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The last time we saw Thaïs in the UK it proved a bit of a shocker. Plucky little Grange Park staged Massenet’s sex-and-religion opera last summer and updated it to present-day Las Vegas, where it became the story of a pole dancer being converted to Christianity by a Texan Bible-basher.

Did we really want to see the opera treated so roughly? Maybe not, but at least they made a vivid theatrical show of it. The downside of the Royal Opera’s series of operas in concert is that it provides advance warning that the opera in question is unlikely to get a staging at Covent Garden any time soon.

What we had instead was a pair of concert performances last week that are in effect part of a musical package tour around Europe – Vienna and Paris down, Barcelona still to come. The role of Thaïs is one of Renée Fleming’s signature parts and where opera houses are unwilling to stage the opera for her, as Chicago has,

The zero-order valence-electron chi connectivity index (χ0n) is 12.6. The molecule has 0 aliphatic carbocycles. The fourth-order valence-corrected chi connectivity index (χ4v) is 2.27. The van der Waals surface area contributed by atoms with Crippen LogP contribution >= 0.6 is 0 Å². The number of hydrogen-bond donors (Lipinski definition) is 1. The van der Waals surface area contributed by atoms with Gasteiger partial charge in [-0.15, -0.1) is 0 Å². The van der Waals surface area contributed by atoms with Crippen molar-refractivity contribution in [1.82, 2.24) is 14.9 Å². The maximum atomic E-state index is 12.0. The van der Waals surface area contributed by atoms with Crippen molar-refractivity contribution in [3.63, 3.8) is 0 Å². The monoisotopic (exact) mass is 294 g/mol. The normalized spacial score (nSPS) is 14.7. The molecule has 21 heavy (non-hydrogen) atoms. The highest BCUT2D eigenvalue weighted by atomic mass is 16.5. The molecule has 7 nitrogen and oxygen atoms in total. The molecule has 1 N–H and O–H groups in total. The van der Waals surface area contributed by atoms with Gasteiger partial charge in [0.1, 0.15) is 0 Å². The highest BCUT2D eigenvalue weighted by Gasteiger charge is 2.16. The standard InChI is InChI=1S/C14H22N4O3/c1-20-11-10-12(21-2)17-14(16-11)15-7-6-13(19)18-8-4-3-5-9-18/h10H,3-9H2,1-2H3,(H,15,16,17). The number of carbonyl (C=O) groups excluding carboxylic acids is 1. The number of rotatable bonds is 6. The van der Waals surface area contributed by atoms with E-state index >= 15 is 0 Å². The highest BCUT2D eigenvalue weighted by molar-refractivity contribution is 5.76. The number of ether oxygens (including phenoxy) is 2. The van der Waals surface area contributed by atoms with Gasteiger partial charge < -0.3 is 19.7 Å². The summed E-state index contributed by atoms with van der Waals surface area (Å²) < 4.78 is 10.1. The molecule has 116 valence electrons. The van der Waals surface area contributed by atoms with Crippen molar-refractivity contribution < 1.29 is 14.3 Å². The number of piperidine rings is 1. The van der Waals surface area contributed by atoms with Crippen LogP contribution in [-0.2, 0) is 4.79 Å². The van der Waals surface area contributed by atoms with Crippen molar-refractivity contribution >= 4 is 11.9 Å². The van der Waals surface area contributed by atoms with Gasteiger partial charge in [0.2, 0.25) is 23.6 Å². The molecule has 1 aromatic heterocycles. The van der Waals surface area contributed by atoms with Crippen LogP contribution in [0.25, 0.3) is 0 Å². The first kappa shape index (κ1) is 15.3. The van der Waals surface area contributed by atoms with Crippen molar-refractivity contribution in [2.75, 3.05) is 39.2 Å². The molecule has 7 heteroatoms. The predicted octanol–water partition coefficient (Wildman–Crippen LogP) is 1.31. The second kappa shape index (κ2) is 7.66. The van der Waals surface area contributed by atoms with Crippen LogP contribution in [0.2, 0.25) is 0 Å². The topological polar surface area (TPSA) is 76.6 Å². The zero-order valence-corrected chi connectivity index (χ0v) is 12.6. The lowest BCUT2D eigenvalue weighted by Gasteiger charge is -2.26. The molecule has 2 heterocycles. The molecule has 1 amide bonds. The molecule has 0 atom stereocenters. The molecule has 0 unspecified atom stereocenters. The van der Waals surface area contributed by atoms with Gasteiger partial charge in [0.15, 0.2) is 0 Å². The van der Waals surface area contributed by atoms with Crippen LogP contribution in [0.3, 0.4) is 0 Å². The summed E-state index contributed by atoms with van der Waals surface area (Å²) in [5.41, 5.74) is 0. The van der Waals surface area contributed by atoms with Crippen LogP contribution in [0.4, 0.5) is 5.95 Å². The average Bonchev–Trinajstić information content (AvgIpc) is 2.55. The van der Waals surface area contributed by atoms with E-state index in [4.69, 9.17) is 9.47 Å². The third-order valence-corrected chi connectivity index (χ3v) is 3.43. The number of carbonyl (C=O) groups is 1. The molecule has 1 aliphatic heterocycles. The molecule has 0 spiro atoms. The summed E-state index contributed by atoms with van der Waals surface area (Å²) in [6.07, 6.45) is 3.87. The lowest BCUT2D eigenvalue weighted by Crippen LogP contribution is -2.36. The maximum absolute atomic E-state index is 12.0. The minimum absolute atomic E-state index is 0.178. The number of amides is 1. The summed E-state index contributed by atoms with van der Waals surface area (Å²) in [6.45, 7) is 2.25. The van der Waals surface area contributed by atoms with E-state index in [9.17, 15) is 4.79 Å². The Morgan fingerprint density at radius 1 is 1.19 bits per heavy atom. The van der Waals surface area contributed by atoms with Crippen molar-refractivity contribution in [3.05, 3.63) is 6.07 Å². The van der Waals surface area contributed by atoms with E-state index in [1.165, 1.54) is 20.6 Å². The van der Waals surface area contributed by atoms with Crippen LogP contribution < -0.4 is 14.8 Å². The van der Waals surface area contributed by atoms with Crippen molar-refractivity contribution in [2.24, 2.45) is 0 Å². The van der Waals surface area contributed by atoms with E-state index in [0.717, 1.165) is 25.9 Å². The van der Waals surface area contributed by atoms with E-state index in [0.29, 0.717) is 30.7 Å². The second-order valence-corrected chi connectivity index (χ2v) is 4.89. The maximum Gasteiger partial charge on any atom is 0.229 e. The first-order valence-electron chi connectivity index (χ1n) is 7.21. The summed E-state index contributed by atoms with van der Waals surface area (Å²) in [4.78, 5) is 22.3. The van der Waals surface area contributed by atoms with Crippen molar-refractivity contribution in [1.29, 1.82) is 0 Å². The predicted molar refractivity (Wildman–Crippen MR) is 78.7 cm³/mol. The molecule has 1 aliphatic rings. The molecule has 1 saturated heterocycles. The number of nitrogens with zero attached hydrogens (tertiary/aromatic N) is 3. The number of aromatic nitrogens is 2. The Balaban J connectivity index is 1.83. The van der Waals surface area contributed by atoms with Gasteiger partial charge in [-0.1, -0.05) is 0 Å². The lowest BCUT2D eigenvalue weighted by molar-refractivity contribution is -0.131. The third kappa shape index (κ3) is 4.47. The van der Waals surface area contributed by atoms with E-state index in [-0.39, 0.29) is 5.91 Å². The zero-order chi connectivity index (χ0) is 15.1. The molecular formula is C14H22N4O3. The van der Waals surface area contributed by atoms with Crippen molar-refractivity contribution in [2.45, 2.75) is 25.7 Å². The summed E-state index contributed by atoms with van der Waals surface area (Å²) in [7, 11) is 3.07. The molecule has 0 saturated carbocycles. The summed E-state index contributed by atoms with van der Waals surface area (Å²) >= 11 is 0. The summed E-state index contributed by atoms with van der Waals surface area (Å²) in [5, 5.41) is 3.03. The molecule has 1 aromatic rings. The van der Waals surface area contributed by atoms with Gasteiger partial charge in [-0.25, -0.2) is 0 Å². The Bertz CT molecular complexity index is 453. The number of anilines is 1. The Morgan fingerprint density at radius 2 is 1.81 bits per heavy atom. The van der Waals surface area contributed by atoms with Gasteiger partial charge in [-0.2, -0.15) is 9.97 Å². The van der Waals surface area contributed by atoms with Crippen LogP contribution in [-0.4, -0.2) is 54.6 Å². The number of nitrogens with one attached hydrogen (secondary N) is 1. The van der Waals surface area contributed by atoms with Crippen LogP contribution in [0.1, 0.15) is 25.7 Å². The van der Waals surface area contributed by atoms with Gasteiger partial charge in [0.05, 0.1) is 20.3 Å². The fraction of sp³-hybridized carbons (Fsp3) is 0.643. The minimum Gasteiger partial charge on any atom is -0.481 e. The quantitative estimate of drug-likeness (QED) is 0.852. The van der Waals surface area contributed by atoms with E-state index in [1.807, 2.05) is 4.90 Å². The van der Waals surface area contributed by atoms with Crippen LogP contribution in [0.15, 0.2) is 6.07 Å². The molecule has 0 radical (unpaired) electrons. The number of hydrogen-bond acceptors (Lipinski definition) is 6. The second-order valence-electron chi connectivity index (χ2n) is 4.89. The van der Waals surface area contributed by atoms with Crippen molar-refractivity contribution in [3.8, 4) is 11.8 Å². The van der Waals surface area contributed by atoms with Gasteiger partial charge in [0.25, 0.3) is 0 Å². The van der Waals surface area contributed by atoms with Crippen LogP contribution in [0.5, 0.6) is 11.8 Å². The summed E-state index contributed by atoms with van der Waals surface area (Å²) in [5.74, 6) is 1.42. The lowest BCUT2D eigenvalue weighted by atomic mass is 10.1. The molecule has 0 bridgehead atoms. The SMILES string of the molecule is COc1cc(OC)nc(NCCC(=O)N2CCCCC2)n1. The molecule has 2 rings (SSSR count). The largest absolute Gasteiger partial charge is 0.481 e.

she is offering it in concert with Andrew Davis, Chicago’s music director, in tow.

Fleming turned up with two dresses in her luggage – red for the courtesan of Acts 1 and 2, pious cream for the would-be nun of Act 3 – and a bag full of star quality. On this form there is no soprano to touch her today. Fleming’s voice might have been born to sing this role, whether sensuously caressing the temptress’s music or soaring aloft radiantly whenever heaven beckoned. Who could be surprised that a poor monk like Athanaël surrendered to her charms? With singing like this around, no monastery is safe.

As though to show token resistance, Andrew Davis conducted Massenet’s luxurious score with an excess of chastity and was rewarded with clean, temperate playing by the Royal Opera orchestra. Simone Alberghini, taking the place of Thomas Hampson, was rather upstaged as Athanaël, sturdily though he sang. Ana James and Liora Grodnikaite did nicely as the two slave girls and tenor Joseph Calleja showed he has returned to fine form as Nicias. But, pole-dancing or no, this was Fleming’s show.
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